King Kong Goes To Tallahassee – Colin Linden suggested more blues on the album. Bruce recalled a piece that had its origins in a performance in New York’s Central Park, where he’d played guitar with a reading that Pulitzer Prize winning author Robert Olen Butler gave called “Three Ways to Die in the 50s.” That evolved into this tune. The title is partly a reference to Butler, who lives not far from Tallahassee in the Florida Panhandle, and to Ottawa poet Bill Hawkins, who was mentor to Cockburn in the 1960s when he started writing songs. Says Cockburn: “Bill wrote a series of poems that featured King Kong going to various places and always getting into trouble, so the title is also something of a tribute to him.” (g)
Elegy – Bruce comes up with an instrumental that captures the definition of the word - a sorrowful or serious poem. Although it works in its entirety as an original piece I have found myself hearing echoes of The Beatles You Never Give Me Your Money in the melody and the resonator guitar flashing the notes from Kit Carson in the middle. Despite these comments this tune is fast becoming my favourite solo instrumental piece by Bruce since Water Into Wine.
To go with the music the Rounder release comes in a clear jewel case with a photograph of part of a resonator guitar on the inlay card – a larger version of that reproduced on the disc. The True North release is in a very fine digipak. The CD booklet cover is a close up of part of the guitar on the digipak cover including Bruce’s thumb with the Speechless logo in the centre. The inside of the digipack gatefold is a photograph of dappled light, probably from Chapel of Shadows. The disc is decorated with a close-up of part of Cockburn’s resonator guitar devoid of wording – speechless! Note the rectangular burnished area on the guitar where Bruce rests the little finger of his right hand while picking. The CD booklet is beautiful. Michael Wrycraft has once again produced a work of art which includes photographs of a rack of guitars, wooden floors, reflected light, a knife from Bruce’s collection and an angel with an accordion that I can almost hear playing Bone In My Ear. I like to think these shots are inside Chapel of Shadows. We may be in the era of downloading but for me the packaging still puts releases in context.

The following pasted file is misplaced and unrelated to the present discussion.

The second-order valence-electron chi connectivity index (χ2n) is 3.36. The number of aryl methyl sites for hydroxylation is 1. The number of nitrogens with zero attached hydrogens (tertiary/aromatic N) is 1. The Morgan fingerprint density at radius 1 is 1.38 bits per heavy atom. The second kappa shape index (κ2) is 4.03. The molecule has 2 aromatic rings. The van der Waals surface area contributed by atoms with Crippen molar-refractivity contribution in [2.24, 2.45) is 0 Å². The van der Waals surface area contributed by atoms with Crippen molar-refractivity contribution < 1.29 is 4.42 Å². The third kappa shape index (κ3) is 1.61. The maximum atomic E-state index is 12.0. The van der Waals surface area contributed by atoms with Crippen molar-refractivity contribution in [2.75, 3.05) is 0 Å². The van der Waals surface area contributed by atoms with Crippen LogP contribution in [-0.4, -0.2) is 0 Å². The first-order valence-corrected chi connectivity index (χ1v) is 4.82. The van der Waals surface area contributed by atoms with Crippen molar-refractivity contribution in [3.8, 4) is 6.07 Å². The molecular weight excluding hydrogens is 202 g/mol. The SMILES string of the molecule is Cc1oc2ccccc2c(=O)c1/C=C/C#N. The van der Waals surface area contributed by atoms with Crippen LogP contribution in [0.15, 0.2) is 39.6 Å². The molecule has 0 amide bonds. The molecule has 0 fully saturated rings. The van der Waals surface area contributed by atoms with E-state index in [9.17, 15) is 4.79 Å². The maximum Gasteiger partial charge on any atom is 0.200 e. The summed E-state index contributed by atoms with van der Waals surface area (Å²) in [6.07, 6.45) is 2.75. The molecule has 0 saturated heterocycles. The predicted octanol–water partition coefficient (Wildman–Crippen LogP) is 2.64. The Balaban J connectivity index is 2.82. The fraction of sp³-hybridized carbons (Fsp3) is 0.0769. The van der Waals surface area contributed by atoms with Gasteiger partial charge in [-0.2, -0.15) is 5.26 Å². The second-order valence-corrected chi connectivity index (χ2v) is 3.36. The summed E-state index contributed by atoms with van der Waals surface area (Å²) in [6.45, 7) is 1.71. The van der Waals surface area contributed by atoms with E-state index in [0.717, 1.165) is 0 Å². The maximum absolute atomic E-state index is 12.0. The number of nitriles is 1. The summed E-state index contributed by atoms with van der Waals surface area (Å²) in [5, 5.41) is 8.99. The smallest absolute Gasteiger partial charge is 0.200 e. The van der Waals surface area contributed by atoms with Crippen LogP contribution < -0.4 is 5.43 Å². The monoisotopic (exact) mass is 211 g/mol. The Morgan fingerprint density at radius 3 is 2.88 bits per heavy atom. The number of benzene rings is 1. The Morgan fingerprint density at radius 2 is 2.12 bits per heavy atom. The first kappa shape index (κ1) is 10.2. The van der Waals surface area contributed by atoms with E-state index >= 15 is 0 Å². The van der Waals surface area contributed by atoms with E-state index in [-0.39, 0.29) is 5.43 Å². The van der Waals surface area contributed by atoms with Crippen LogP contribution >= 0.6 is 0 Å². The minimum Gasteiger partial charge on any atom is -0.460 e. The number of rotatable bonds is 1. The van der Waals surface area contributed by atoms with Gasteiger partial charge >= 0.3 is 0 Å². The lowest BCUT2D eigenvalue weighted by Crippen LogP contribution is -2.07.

The public at large may think of Bruce as primarily a song-smith but there are at least another ten instrumentals in his catalogue before counting the ones that have recently surfaced on Deluxe Editions.
Speechless – definition: silent, unable to speak because of great emotion. That’s me after hearing this album.
(a), (b), (d) & (e) BC quotes form songbook: All The Diamonds, Vol. One, 969 – 1979, OFC Publications, Ottawa, Canada.
(c) From The World OF Wonders Tour Programme
(f) From a Rykodisc press release for The Charity Of Night.
(g) From a True North press release for Speechless.
Posted: October 20, 2005
Bruce Cockburn - Recipient of 2005 Artistic Achievement Award
The Winnipeg Folk Festival is proud to announce that acclaimed singer/composer Bruce Cockburn has been named the recipient of the 2005 Winnipeg Folk Festival Artistic Achievement Award to be presented December 1, 2005 at the Folk Festival's Winter Wassail. Cockburn will be in attendance to accept the award.
The Winnipeg Folk Festival Artistic Achievement Award was established to recognize outstanding accomplishment in the performance, composition and innovation of music in the folk genre, and to recognize a contribution to the retention and public awareness of folk music. A nominee must have performed at the Winnipeg Folk Festival. The presentation consists of $10,000 cash and a commemorative award.